The broadcast is part of a new MLB.com venture called "Expressed Written Consent." The goal is to bring nontraditional broadcasters into the booth, to have a go at the pastime that's evolved alongside the national pastime: calling the game.
Perhaps because he's most comfortable when he's taking on the persona of a celebrity other than himself, Pollak spent the first part of the broadcast not as Kevin Pollak, but as actor Christopher Walken.
Walken's unique speech patterns and deadpan delivery have made him not only one of the more recognizable Hollywood figures, but also one of the most imitated. Although he's 69 years old, he has cemented his place in pop culture among Gen X-ers and Millenials, thanks in part to his hilarious contributions to the hit movie "Wedding Crashers," and his many appearances on "Saturday Night Live" (anyone remember "Gotta Have More Cowbell"?).
Pollak's impression of Walken is spot-on, which basically means that anything Pollak says while acting as Walken comes out funny, even if it's an innocuous statement that's odd and doesn't really fit into a traditional baseball broadcast.
Brisiel asked Pollak (er, Walken) if he'd like to take over the play-by-play, and Walken (Pollak?) said, "Sure. Frankenstein never scared me. Marsupials do."
Brisiel: "Because of the pouch?"
Pollak/Walken: "Because they're fast."
The chatter shifted to the mid-1990s hit movie, "A Few Good Men," which catapulted Pollak from relative obscurity to superstardom. Interestingly, Pollak's recollections about shooting that movie included a lot of baseball references.
He recalled the advice director Rob Reiner gave him as he was preparing to work alongside three of Hollywood's biggest stars -- Jack Nicholson, Tom Cruise and Demi Moore.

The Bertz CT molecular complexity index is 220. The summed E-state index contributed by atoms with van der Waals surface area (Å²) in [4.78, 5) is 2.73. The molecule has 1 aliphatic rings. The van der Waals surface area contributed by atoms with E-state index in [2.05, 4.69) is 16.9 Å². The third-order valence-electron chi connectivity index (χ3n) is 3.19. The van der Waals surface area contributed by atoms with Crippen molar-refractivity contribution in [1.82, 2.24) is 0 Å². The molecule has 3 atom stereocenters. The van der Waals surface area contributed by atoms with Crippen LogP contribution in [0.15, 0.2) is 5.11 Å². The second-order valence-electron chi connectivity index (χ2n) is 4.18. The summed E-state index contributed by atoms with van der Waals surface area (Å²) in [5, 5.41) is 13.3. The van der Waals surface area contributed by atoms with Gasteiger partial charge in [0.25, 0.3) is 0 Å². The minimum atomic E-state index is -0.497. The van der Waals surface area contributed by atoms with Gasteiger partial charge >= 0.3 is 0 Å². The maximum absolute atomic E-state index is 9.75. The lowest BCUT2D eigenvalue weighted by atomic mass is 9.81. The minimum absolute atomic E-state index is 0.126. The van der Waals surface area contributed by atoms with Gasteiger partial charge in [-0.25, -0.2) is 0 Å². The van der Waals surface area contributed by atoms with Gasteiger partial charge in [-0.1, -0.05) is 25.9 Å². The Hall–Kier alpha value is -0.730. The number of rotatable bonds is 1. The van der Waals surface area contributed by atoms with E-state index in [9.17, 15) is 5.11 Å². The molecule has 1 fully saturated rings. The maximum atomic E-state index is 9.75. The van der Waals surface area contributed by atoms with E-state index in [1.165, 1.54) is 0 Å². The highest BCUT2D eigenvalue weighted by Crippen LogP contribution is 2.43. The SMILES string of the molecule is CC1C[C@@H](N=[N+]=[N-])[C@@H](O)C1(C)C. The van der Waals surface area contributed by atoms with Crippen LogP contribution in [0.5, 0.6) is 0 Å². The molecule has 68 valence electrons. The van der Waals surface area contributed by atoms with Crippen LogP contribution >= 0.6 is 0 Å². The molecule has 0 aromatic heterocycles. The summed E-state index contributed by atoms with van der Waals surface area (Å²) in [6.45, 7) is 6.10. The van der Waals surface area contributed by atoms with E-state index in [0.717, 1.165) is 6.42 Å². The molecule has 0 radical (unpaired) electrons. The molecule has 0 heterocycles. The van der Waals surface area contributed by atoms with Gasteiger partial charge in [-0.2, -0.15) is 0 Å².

"'Listen, Jack's going to be hitting the ball out every time he opens his mouth,'" Pollak recalled Reiner telling him. "'Tom's going to be swinging for the fences to kind of go toe-to-toe with Jack, and Demi's going to be swinging real hard to keep up with the boys. I need you to hit one to the gap, maybe bring in a run.' It was the perfect analogy for me to understand."
Pollak didn't need baseball-speak to recount a hilarious, possibly -- just slightly -- embellished account of Nicholson politely telling Pollak to tell his mother, visiting the set to watch her son in action, to kindly stop hitting on him.
It's a story that is best told by Pollak telling it as Nicholson. Maybe you had to be there, and thanks to Expressed Written Consent, you are.
MLB.com will be unveiling more original broadcasts over the next several weeks. Among the new crop are Bill and Willie Geist, Rob Schneider and John Henson. So bookmark EWC to see which storyteller's story is the most fun and whose future in the booth is brightest.